Donald Marron, acting director of the Congressional Budget Office, also testified before the Senate Special Committee on Aging to explore solutions to the rising costs in the Medicaid program. Marron analyzes the sources of spending growth and the interactions between Medicaid and private insurance. He said “there is some evidence that Medicaid coverage discourages enrollees with high incomes from buying private insurance or saving more to pay for their long-term care needs” because they see Medicaid as a safety net. Marron examines options for controlling Medicaid spending, including reducing the federal contribution, reducing mandatory benefits or restricting coverage, increasing beneficiaries’ cost sharing, and encouraging greater use of lower-cost services.
Full text (pdf): www.cbo.gov

Author: Peter Huber
Source: Forbes, 07/24/06

“Diagnostic technology is on a collision course with the [Food and Drug Administration],” writes Peter Huber of the Manhattan Institute. “A dipstick (or something much like one) is coming to diagnose just about anything: infectious disease, disease caused by your own cells gone haywire or the threat of disease caused by imperfect genes,” writes Huber. “No doctor, nurse or lab technician will be needed.” But he is uncertain whether the FDA will allow it. “If the Constitution protects privacy at all, it ought to protect the go-it-alone privacy of a dipstick at least as much as show-and-tell privacy in an office.”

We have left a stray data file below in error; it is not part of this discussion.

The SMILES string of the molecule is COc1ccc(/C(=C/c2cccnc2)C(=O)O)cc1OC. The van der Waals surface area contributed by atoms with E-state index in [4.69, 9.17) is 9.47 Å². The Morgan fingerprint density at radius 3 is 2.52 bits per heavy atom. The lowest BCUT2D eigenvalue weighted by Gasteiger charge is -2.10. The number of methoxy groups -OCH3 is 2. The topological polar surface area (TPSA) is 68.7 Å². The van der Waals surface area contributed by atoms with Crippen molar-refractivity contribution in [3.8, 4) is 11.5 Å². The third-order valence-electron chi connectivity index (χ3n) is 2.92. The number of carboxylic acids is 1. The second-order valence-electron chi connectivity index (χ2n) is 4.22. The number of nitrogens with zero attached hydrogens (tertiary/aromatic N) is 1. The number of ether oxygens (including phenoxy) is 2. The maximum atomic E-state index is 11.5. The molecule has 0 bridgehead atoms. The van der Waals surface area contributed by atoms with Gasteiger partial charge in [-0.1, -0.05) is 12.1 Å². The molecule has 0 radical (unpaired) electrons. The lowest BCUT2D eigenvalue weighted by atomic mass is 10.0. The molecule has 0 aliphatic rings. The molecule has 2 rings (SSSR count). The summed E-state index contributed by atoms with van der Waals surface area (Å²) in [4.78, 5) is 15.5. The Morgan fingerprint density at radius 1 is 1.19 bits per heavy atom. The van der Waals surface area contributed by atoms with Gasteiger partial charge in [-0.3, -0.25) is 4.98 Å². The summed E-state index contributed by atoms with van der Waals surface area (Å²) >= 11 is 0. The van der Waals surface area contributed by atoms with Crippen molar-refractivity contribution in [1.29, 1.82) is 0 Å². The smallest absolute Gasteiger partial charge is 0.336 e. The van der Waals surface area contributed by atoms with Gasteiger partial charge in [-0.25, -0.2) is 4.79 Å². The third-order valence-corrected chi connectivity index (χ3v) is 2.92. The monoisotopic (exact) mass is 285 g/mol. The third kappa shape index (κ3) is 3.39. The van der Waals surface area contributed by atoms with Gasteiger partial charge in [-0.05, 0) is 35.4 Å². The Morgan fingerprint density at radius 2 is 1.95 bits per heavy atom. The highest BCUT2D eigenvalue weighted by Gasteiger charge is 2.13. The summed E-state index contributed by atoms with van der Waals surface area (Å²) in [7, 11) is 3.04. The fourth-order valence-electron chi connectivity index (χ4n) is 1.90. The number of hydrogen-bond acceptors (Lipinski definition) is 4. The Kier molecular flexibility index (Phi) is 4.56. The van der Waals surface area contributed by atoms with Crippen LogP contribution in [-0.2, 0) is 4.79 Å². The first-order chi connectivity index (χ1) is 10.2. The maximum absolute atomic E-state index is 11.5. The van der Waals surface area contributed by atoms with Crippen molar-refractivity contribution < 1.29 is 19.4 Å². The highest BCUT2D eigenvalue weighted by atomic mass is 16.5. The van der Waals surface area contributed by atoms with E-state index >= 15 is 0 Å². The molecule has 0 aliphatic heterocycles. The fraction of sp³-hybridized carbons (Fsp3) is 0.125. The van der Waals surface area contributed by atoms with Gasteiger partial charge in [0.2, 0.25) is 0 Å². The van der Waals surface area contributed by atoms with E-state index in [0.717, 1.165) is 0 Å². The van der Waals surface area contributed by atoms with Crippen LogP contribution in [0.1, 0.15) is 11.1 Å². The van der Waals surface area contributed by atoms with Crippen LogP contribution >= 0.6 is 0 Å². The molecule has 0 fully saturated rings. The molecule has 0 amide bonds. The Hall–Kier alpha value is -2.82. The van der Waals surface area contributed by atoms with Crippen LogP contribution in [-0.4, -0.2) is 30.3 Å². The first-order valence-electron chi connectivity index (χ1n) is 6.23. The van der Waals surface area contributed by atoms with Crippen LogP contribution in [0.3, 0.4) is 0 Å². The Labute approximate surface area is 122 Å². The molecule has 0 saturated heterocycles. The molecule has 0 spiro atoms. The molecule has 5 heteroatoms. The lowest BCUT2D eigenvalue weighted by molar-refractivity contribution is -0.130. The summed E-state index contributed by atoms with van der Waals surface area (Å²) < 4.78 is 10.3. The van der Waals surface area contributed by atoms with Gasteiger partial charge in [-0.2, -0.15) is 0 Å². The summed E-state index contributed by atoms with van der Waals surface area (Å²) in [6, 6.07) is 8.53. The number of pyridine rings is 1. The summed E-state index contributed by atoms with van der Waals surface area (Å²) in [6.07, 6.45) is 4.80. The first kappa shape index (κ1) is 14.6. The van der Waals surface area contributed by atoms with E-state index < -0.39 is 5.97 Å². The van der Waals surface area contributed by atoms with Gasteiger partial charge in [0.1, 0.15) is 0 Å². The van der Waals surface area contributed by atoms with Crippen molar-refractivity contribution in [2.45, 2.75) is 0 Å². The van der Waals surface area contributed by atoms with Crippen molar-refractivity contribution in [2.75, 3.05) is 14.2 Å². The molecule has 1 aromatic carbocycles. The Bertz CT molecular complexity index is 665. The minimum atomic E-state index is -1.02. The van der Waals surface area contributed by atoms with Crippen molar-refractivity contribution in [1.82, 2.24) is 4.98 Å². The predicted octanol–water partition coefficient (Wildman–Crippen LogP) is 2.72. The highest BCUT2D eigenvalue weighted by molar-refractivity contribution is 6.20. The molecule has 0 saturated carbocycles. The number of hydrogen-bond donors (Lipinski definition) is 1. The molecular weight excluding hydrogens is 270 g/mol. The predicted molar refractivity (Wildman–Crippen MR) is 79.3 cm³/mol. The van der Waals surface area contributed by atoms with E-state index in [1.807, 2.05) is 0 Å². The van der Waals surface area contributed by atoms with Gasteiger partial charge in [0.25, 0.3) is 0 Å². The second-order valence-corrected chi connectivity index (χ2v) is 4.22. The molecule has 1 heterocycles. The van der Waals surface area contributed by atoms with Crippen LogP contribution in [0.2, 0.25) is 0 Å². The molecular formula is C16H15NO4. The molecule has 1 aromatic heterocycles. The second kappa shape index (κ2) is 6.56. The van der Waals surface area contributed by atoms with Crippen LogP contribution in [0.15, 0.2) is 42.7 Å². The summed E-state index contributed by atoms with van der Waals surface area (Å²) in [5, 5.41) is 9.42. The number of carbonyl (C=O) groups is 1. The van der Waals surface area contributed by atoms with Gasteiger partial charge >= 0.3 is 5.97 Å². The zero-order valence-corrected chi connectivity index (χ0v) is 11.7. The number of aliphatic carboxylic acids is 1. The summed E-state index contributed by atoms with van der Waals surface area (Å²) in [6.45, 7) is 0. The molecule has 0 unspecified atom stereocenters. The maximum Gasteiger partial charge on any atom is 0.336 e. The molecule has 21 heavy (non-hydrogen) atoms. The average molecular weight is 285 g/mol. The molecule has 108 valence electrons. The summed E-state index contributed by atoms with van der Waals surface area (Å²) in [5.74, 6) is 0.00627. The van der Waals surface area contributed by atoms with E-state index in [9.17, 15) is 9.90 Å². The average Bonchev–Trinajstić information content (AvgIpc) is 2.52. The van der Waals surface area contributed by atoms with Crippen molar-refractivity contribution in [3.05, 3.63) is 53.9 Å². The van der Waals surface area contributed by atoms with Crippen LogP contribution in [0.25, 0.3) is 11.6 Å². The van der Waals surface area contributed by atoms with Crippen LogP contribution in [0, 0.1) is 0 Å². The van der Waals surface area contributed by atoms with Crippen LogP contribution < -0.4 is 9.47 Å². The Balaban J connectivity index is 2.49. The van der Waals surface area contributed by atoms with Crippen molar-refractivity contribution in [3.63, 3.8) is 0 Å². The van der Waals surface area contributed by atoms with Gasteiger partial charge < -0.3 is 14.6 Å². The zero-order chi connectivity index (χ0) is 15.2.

Full text: www.forbes.com

Source: Milliman, 6/29/06

The average annual medical cost this year for a typical American family of four with an employer-sponsored PPO program is $13,382, an increase of 9.6% from 2005, according to the 2006 Milliman Medical Index. The study, conducted by the consulting and actuarial firm Milliman Inc., assesses changes over a five-year period and looks at the major drivers and components of medical spending, including inpatient and outpatient hospital services, physician services, and prescription drugs. The report concludes that interest in consumer driven health plans (CDHPs) has risen in the last year, but “[w]hether CDHPs continue to grow and ultimately cover a significant portion of American families will depend on whether the plans, and the laws that govern those plans, evolve to encompass the diverse needs of American families.”
Full text: www.milliman.com


Ask the Experts: Price Transparency
Kaiser Family Foundation HealthCast
Tuesday, July 25, 2006, 2:30 p.m.

For additional details and registration information, go to: www.kaisernetwork.org.

Preparing for the National Provider Identifier: What it Means for the Industry
America’s Health Insurance Plans Audio Conference
Thursday, August 17, 2006, 1:00 p.m. – 2:30 p.m.

For additional details and registration information, go to: www.ahip.org.

Health Policy Matters is a weekly newsletter containing summaries of timely and informative studies and articles on free-market health reform. It features research and writings by participants in the Health Policy Consensus Group, articles of interest from the health policy world, and announcements of coming events. Health Policy Matters is published by the Galen Institute, a not-for-profit public policy organization specializing in information and education on health policy. For more information about the newsletter and our organization, please visit our website at http://www.galen.org/.